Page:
I didn’t slow down the pace after the last books post, but I did change the category. Last year was more focused on technical books, mostly catching up with classics. The first couple of months of this year, have all had a startup business theme by chance (at first, and then because I wanted to soak up more on the topic).
I wouldn’t endorse them as must-reads, but they are motivating, inspiring or relevant if you are pondering your next 5 year plan (which I finally understood you should have, because nothing happens without a plan and life just continues). So if you are looking for any of those things, consider:
Rework reminded me of the author’s company style, 37 signals. It takes common sense and truths about businesses, but presents them very clear without clutter or noise, allowing you to really take in the message.
Read this to get motivated about getting things done, does not contain very deep things to learn.
The 100$ Startup
The $100 Startup: Reinvent the Way You Make a Living, Do What You Love, and Create a New Future is chuck full of experiences of other people to learn from. Despite the almost cheap sounding title, the book is really not a completely empty promise.
Read this to learn about tons of experiences of entrepreneurs bootstrapping a small time business.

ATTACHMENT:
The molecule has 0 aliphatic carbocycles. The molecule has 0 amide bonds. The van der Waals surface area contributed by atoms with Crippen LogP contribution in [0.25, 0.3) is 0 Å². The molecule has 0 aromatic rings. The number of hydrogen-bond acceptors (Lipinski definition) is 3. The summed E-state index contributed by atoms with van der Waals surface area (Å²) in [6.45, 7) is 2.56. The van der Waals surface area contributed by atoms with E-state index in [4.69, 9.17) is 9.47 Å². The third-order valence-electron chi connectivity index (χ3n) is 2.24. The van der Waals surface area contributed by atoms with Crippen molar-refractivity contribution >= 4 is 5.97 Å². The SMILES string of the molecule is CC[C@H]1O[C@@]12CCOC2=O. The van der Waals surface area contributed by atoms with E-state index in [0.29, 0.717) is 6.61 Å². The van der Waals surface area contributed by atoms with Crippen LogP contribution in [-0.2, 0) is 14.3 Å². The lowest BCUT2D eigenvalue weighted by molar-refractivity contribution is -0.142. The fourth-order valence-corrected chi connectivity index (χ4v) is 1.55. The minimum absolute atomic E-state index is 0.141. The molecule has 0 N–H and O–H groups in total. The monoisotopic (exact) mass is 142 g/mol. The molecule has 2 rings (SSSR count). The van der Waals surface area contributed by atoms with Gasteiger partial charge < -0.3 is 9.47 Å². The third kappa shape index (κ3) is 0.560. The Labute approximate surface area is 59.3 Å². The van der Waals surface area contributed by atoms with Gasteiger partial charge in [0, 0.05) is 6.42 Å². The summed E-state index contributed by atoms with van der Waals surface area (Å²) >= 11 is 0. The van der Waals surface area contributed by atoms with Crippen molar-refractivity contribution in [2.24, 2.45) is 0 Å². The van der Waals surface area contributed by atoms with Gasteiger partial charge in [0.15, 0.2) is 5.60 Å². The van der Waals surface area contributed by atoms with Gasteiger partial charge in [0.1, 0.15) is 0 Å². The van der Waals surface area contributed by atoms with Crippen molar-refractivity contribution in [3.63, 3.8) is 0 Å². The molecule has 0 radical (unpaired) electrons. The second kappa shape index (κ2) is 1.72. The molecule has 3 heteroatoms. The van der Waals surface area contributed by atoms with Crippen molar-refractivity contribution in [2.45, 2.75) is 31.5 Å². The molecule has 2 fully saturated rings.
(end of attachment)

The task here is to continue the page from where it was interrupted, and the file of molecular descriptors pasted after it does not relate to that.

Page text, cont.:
Traction: A Startup Guide to Getting Customers is an exhaustive list of all the ways to get customers.
Although they make a good point that you should start working on traction right from the beginning together with the product, I felt so overwhelmed with all the information, I would recommend reading it when you are ready to actually start going out to look for customers.
The 4-Hour Workweek
The 4-Hour Workweek: Escape 9-5, Live Anywhere, and Join the New Rich sounds douchy, and it is at times. It focuses a lot on outsourcing and exploiting lower living standards around the world, to increase your productivity and free up time. After checking out a couple of the author’s podcasts, you understand he’s not a bad guy, globalization is just a thing and he explains how to work it.
“Fun things happen when you earn dollars, live on pesos, and compensate in rupees.”
Escape from Cubicle Nation
Escape from Cubicle Nation: From Corporate Prisoner to Thriving Entrepreneur, I think I enjoyed the title more than the content of the book, it is catchy isn’t it. I didn’t hate it though and did learn things, but a lot of parts felt long-winded and seemed to be overly referencing other books just to pad the contents.
Read this to straighten your thoughts about whether being self employed is something for you.
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